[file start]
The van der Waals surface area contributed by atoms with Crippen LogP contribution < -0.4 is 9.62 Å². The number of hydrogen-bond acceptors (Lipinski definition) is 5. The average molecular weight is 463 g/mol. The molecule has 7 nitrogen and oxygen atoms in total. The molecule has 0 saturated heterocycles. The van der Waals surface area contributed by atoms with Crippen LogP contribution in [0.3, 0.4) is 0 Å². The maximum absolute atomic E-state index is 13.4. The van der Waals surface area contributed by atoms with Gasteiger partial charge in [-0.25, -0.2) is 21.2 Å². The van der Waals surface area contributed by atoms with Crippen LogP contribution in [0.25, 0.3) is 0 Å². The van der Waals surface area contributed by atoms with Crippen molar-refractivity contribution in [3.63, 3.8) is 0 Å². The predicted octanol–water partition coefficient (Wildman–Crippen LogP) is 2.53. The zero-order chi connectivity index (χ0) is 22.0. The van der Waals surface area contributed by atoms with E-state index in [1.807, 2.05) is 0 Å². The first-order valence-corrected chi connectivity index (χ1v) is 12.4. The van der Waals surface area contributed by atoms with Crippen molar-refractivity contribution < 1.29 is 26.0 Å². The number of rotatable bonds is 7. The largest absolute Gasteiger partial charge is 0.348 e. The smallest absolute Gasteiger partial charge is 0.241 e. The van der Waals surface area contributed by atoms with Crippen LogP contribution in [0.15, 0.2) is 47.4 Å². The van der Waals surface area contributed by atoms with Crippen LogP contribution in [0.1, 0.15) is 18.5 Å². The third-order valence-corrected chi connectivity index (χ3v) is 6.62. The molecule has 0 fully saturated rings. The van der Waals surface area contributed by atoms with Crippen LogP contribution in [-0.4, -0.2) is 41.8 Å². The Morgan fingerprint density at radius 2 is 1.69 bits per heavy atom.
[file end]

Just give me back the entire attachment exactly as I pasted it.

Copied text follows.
The van der Waals surface area contributed by atoms with Crippen LogP contribution < -0.4 is 9.62 Å². The number of hydrogen-bond acceptors (Lipinski definition) is 5. The average molecular weight is 463 g/mol. The molecule has 7 nitrogen and oxygen atoms in total. The molecule has 0 saturated heterocycles. The van der Waals surface area contributed by atoms with Crippen LogP contribution in [0.3, 0.4) is 0 Å². The maximum absolute atomic E-state index is 13.4. The van der Waals surface area contributed by atoms with Gasteiger partial charge in [-0.25, -0.2) is 21.2 Å². The van der Waals surface area contributed by atoms with Crippen LogP contribution in [0.25, 0.3) is 0 Å². The van der Waals surface area contributed by atoms with Crippen molar-refractivity contribution in [3.63, 3.8) is 0 Å². The predicted octanol–water partition coefficient (Wildman–Crippen LogP) is 2.53. The zero-order chi connectivity index (χ0) is 22.0. The van der Waals surface area contributed by atoms with E-state index in [1.807, 2.05) is 0 Å². The first-order valence-corrected chi connectivity index (χ1v) is 12.4. The van der Waals surface area contributed by atoms with Crippen molar-refractivity contribution < 1.29 is 26.0 Å². The number of rotatable bonds is 7. The largest absolute Gasteiger partial charge is 0.348 e. The smallest absolute Gasteiger partial charge is 0.241 e. The van der Waals surface area contributed by atoms with Crippen LogP contribution in [0.15, 0.2) is 47.4 Å². The van der Waals surface area contributed by atoms with Crippen LogP contribution in [0.1, 0.15) is 18.5 Å². The third-order valence-corrected chi connectivity index (χ3v) is 6.62. The molecule has 0 fully saturated rings. The van der Waals surface area contributed by atoms with Crippen LogP contribution in [-0.4, -0.2) is 41.8 Å². The Morgan fingerprint density at radius 2 is 1.69 bits per heavy atom.